Caleb Payne is a native Floridian who was introduced into the business of construction and renovations in the mid 90’s. In his early teens, Caleb worked for his uncle, Howard Chezar, a fine home builder and general contractor based in New York City and the Berkshires. During the summers, Caleb commuted from Bayside, Queens to Manhattan, and elsewhere, working on renovation and construction projects. During undergraduate study at Florida State, Caleb worked for Anderson Construction, building seawalls in the St. Marks area. In 2012, during law school, Caleb began an internship at Cohen Law Group (then Cohen Battisti) and became a full time attorney for the firm in 2014, focusing on first party disputes. He has successfully resolved several hundred property damage claims, and recovered tens of millions of dollars for his clients, before starting his own firm, Payne Law, PLLC, in 2019.
Nicole Payne is an Orlando native with strong ties to Central Florida. Nicole joins Payne Law’s team of First Party attorneys, while bringing an added — and much-needed [within the community] — specialization to the firm: First Party Property Dispute representation.
Nicole, who has been practicing law in Orlando and its surrounding regions since 2014, serves clients whose legal needs include homeowner insurance claims, business formation, contract drafting, and personal injury.
While running her own law firm, Nicole built a practice providing client-focused, personalized service with a high success rate involving complex legal issues. She began practicing law with the Eighteenth Judicial Circuit Court of Florida as a private registry attorney for dependency cases, termination of parental rights trials, and juvenile delinquency. She was also the judicial assistant to Honorable Linda D. Schoonover, Circuit Judge in Seminole County. Nicole also interned in the Orange County Office of the Public Defender, as well as other law firms. Nicole earned her juris doctor from Florida A&M University College of Law in 2013, and her bachelor of arts in business management and entrepreneurship from the University of Central Florida in 2010. She resides in Orlando with her husband Caleb and son Ari.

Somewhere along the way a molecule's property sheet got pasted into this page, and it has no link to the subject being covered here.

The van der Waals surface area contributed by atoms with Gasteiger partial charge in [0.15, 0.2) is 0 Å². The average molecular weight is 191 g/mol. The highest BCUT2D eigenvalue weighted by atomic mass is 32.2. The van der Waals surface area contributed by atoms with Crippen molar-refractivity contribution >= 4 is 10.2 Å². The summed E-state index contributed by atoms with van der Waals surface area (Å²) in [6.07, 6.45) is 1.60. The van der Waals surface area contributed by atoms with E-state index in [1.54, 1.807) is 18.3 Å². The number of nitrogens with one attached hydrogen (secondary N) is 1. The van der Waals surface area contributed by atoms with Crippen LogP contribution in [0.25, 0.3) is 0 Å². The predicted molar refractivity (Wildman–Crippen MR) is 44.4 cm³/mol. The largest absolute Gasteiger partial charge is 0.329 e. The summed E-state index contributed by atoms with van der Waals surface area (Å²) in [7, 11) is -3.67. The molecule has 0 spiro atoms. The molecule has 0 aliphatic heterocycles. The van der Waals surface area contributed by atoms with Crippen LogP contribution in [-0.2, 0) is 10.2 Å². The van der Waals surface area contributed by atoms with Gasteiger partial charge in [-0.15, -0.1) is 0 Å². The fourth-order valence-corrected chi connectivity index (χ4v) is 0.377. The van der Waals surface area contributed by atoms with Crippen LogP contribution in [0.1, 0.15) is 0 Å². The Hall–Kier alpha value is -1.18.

Why Don’t We Start Out With An Introduction On Yourselves And The Firm And Tell The Readers About Your Experience In Working On Your Client’s Behalf When They’re Facing First-Party Insurance Disputes Or Claims In Florida?
Caleb Payne: I was introduced to this area of law in 2011, while I was in law school, interning for a firm called Cohen Battisti. I started working full-time as an attorney doing first-party disputes in 2014. I’ve almost exclusively worked in this area since 2014, with most of my cases being assignment of benefits cases. That means that I represented contractors and vendors on behalf of homeowners, suing insurance companies for property losses. The law changed in 2018, and now today, in almost 100% of our cases, we represent property owners directly against insurance carriers for breach of contract actions. We handle everything from fires, water losses, wind, hail, lightning, animal infestations; you name it, if it involves property damage, we litigate it.
Nicole Payne: Caleb and I have known each other for a long time, and I was always very interested in the area of law that he was practicing. From time to time, I had referred him cases and worked alongside him to understand the process of how they can be legally rectified when they’re in situations where their carrier has underpaid or denied their claim. So I was working alongside him and learned a lot from him, but it wasn’t until 2019 when we joined forces, and I have handled these cases ever since.
Payne Law, PLLC is dedicated to understanding what results you want and to helping you understand what actions we can take on your behalf. We will work with you every step of the way to make sure that you understand the choices you are making and feel empowered to make them.
Florida consumers are protected by Florida Statute 627.428, which ensures that if a judgment is obtained against a carrier on a property dispute, the carrier must pay for the Insured’s attorney’s fees. That means if we take your property damage case and file suit, you pay nothing upfront, we don’t get paid until you do, and the attorney fee is separate from your award.
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